Category Archives: Ballet

Biracial Identity: I Chose “Neither” before I chose “Both.”

My biracial identity? Black/white. As followers of this blog know, I am the product of a white, Jewish mother and a black father, who were happily married for forty-six years before my father’s death. Williamsons 1970

Today on Multiracial Media, author and founder, Sarah Sarita Ratliff poses the question to the multiracial community: How do We Self Identify? Which got me thinking … 

When I was in my thirties, my twenties, in college and younger, I faced a lot of criticism—was even attacked verbally—for identifying as biracial instead of black. This came from black people who felt I was rejecting blackness, but also from biracial people who felt I didn’t look “mixed” enough to qualify.

Evolving Biracial Identity on Campus

I remember walking across my college campus in 1987 with a white friend, chatting and minding my own business. Two black guys passed us, appearing to be deep in their own discussion. But once they were about a yard ahead of us, one threw me a glare over his shoulder, amplifying his voice:

“… except for those of us who forget what their color is.”

I had no idea what declaration had come before, only that this snatch of the conversation was directed at me. I had a white friend, meaning I had forgotten that I was brown? But my mother is white, I thought. How is white not my color too? Of course, that thought filled me with guilt. I knew the problem with claiming “whiteness” along with “blackness,” no matter how light or dark your complexion. You can’t have a biracial identify. There is no way to identify with your white side and your black side, the logic went. You have to choose, and you’d better choose black, or you’re abandoning your people. But my other people—the white, Jewish people—had also faced struggles and bigotry. The white ancestors on my mother’s side had never owned my father’s black ancestors. (Though the white ones on my father’s side–with whom I do not identify—clearly had.)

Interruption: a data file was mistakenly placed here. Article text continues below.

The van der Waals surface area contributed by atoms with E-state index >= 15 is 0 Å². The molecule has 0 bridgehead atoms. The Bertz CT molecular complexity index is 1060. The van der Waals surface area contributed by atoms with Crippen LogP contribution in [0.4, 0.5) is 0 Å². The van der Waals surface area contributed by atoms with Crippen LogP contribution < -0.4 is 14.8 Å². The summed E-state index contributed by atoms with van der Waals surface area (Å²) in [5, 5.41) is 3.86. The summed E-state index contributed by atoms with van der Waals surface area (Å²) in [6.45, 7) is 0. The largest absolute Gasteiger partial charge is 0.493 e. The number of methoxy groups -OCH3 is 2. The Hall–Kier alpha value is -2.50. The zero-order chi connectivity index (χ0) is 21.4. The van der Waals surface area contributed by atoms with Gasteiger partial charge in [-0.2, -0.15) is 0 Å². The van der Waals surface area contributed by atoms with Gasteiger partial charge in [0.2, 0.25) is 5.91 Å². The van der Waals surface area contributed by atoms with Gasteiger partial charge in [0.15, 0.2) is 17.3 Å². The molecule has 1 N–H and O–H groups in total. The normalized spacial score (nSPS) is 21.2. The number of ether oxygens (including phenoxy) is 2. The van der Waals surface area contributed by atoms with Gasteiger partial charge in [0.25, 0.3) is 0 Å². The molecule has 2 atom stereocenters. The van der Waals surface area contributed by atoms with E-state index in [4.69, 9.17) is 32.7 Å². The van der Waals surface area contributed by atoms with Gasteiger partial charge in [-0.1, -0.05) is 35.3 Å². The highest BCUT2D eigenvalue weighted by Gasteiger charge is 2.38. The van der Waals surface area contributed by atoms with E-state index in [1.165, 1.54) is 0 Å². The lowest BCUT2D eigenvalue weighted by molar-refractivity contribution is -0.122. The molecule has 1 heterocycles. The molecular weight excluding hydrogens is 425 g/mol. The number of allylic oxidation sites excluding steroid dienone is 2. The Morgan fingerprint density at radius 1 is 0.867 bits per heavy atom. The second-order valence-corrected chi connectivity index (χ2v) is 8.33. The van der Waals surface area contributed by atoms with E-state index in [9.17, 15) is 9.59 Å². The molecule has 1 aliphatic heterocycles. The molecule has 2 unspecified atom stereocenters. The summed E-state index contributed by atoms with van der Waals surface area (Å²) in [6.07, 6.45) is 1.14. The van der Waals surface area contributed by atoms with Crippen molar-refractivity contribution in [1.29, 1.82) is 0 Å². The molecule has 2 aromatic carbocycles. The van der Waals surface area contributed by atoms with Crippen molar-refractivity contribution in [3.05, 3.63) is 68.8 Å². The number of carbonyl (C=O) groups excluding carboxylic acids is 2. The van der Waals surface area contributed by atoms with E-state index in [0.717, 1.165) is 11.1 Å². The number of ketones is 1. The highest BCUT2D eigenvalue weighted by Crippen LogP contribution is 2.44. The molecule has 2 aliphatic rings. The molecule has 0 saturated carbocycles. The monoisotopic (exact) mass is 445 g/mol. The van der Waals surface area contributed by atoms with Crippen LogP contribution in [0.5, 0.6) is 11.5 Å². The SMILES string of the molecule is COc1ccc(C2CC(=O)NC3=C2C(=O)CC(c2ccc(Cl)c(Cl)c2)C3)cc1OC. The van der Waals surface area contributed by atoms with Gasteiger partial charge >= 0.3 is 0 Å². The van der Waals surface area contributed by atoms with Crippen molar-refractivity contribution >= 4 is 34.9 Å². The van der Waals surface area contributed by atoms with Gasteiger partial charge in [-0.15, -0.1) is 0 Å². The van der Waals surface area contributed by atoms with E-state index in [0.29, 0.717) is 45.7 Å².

From other mixed-race people I heard: “I confuse people. No one can guess what I am.” For some, this was a badge of identity unto itself. To these multiracials, I lacked ambiguity, which meant I was not really mixed. For some of my black-and-white friends, race was a costume they could change at will. For others, blackness, not apparent to the naked eye, was an identity they had to fight to prove–just as I would have to fight to claim my mother’s heritage along with my father’s.

And here’s another twist to my identity: Since I was a ballet dancer and completely immersed in that world for so many years—from the age of seven until my late twenties—Ballet was my strongest identity. Ballet was who I was. I didn’t have time to focus on racial identity until later.

img003

Me in the center.

I entered college as an exile of the ballet world. I was at the university by choice, but ambivalent, missing ballet, searching everywhere for an ally who understood what I had left behind. Anyone who was unusually thin and walked with excellent posture and duck feet might be a compatriot. And yet, here was all this pressure to identify myself by race.

As I scoured my university town in vain for a halfway decent pointe class, I kept facing the question: “What are you?” more than I ever had.

The question came from blacks more than whites. White people just assumed I was black (they didn’t need my membership anyway). Blacks who asked really wanted to know: are you with us or them? Now I understand why they needed an answer. Blacks were outnumbered, talked over, dismissed, deemed undeserving of the Ivy League education we were getting. Numbers were therefore precious to the group. I was being welcomed, not challenged. Not that I understood this yet.